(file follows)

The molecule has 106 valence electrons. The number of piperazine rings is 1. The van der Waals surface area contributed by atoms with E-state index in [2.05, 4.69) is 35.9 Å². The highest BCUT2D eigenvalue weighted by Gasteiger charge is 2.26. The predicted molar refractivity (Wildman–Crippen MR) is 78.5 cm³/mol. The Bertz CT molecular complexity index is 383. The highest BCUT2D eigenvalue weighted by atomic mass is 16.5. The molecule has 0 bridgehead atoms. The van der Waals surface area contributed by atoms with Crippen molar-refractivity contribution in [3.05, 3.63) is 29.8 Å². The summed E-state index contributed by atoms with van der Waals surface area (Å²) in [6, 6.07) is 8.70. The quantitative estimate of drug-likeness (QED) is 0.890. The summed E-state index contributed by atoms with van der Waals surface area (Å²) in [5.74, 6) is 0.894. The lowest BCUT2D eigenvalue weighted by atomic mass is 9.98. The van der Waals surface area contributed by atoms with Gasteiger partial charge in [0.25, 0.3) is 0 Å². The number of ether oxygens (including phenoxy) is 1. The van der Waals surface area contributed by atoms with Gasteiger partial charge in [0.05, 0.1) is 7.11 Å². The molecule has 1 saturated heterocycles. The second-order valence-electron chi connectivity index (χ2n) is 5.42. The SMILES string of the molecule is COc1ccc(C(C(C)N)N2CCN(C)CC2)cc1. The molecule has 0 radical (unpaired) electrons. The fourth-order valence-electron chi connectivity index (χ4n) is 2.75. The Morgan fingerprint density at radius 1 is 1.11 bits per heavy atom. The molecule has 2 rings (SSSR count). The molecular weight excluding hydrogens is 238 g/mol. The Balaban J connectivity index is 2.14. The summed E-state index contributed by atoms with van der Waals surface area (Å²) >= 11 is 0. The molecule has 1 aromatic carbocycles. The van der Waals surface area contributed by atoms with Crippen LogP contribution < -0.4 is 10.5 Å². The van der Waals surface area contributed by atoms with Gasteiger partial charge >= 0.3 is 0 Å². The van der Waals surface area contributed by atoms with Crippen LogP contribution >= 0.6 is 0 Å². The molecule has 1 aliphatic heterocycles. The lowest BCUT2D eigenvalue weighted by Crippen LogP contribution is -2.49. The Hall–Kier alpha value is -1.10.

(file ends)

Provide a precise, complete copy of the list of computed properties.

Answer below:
The molecule has 106 valence electrons. The number of piperazine rings is 1. The van der Waals surface area contributed by atoms with E-state index in [2.05, 4.69) is 35.9 Å². The highest BCUT2D eigenvalue weighted by Gasteiger charge is 2.26. The predicted molar refractivity (Wildman–Crippen MR) is 78.5 cm³/mol. The Bertz CT molecular complexity index is 383. The highest BCUT2D eigenvalue weighted by atomic mass is 16.5. The molecule has 0 bridgehead atoms. The van der Waals surface area contributed by atoms with Crippen molar-refractivity contribution in [3.05, 3.63) is 29.8 Å². The summed E-state index contributed by atoms with van der Waals surface area (Å²) in [6, 6.07) is 8.70. The quantitative estimate of drug-likeness (QED) is 0.890. The summed E-state index contributed by atoms with van der Waals surface area (Å²) in [5.74, 6) is 0.894. The lowest BCUT2D eigenvalue weighted by atomic mass is 9.98. The van der Waals surface area contributed by atoms with Gasteiger partial charge in [0.25, 0.3) is 0 Å². The number of ether oxygens (including phenoxy) is 1. The van der Waals surface area contributed by atoms with Gasteiger partial charge in [0.05, 0.1) is 7.11 Å². The molecule has 1 saturated heterocycles. The second-order valence-electron chi connectivity index (χ2n) is 5.42. The SMILES string of the molecule is COc1ccc(C(C(C)N)N2CCN(C)CC2)cc1. The molecule has 0 radical (unpaired) electrons. The fourth-order valence-electron chi connectivity index (χ4n) is 2.75. The Morgan fingerprint density at radius 1 is 1.11 bits per heavy atom. The molecule has 2 rings (SSSR count). The molecular weight excluding hydrogens is 238 g/mol. The Balaban J connectivity index is 2.14. The summed E-state index contributed by atoms with van der Waals surface area (Å²) >= 11 is 0. The molecule has 1 aromatic carbocycles. The van der Waals surface area contributed by atoms with Crippen LogP contribution < -0.4 is 10.5 Å². The van der Waals surface area contributed by atoms with Gasteiger partial charge >= 0.3 is 0 Å². The van der Waals surface area contributed by atoms with Crippen LogP contribution >= 0.6 is 0 Å². The molecule has 1 aliphatic heterocycles. The lowest BCUT2D eigenvalue weighted by Crippen LogP contribution is -2.49. The Hall–Kier alpha value is -1.10.